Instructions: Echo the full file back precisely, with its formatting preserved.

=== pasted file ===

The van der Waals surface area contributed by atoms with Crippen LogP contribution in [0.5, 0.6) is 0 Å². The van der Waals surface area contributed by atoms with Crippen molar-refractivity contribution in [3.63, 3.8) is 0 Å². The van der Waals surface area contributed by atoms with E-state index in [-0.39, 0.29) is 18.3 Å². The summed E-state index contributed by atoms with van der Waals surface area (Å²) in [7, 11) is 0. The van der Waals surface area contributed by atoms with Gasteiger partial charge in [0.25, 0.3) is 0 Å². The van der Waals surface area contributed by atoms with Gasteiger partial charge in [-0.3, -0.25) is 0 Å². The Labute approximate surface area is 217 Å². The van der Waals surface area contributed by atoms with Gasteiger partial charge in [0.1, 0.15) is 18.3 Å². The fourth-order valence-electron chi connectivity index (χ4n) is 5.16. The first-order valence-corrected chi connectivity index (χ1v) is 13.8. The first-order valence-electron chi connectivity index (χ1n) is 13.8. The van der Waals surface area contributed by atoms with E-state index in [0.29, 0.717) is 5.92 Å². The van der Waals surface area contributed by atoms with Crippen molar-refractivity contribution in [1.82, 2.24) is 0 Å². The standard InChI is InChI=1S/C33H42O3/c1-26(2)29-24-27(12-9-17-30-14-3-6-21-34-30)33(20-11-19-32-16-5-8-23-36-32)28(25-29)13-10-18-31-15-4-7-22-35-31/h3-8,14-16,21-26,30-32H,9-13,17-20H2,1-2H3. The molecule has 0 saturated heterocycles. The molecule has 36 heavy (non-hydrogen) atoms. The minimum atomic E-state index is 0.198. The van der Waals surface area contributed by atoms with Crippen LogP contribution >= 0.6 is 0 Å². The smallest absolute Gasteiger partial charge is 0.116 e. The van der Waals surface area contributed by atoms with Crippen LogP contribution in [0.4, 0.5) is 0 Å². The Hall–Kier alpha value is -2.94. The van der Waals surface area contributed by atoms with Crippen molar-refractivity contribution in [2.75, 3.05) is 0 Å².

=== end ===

The van der Waals surface area contributed by atoms with Crippen LogP contribution in [0.5, 0.6) is 0 Å². The van der Waals surface area contributed by atoms with Crippen molar-refractivity contribution in [3.63, 3.8) is 0 Å². The van der Waals surface area contributed by atoms with E-state index in [-0.39, 0.29) is 18.3 Å². The summed E-state index contributed by atoms with van der Waals surface area (Å²) in [7, 11) is 0. The van der Waals surface area contributed by atoms with Gasteiger partial charge in [0.25, 0.3) is 0 Å². The van der Waals surface area contributed by atoms with Gasteiger partial charge in [-0.3, -0.25) is 0 Å². The Labute approximate surface area is 217 Å². The van der Waals surface area contributed by atoms with Gasteiger partial charge in [0.1, 0.15) is 18.3 Å². The fourth-order valence-electron chi connectivity index (χ4n) is 5.16. The first-order valence-corrected chi connectivity index (χ1v) is 13.8. The first-order valence-electron chi connectivity index (χ1n) is 13.8. The van der Waals surface area contributed by atoms with E-state index in [0.29, 0.717) is 5.92 Å². The van der Waals surface area contributed by atoms with Crippen molar-refractivity contribution in [1.82, 2.24) is 0 Å². The standard InChI is InChI=1S/C33H42O3/c1-26(2)29-24-27(12-9-17-30-14-3-6-21-34-30)33(20-11-19-32-16-5-8-23-36-32)28(25-29)13-10-18-31-15-4-7-22-35-31/h3-8,14-16,21-26,30-32H,9-13,17-20H2,1-2H3. The molecule has 0 saturated heterocycles. The molecule has 36 heavy (non-hydrogen) atoms. The minimum atomic E-state index is 0.198. The van der Waals surface area contributed by atoms with Crippen LogP contribution >= 0.6 is 0 Å². The smallest absolute Gasteiger partial charge is 0.116 e. The van der Waals surface area contributed by atoms with Crippen LogP contribution in [0.4, 0.5) is 0 Å². The Hall–Kier alpha value is -2.94. The van der Waals surface area contributed by atoms with Crippen molar-refractivity contribution in [2.75, 3.05) is 0 Å².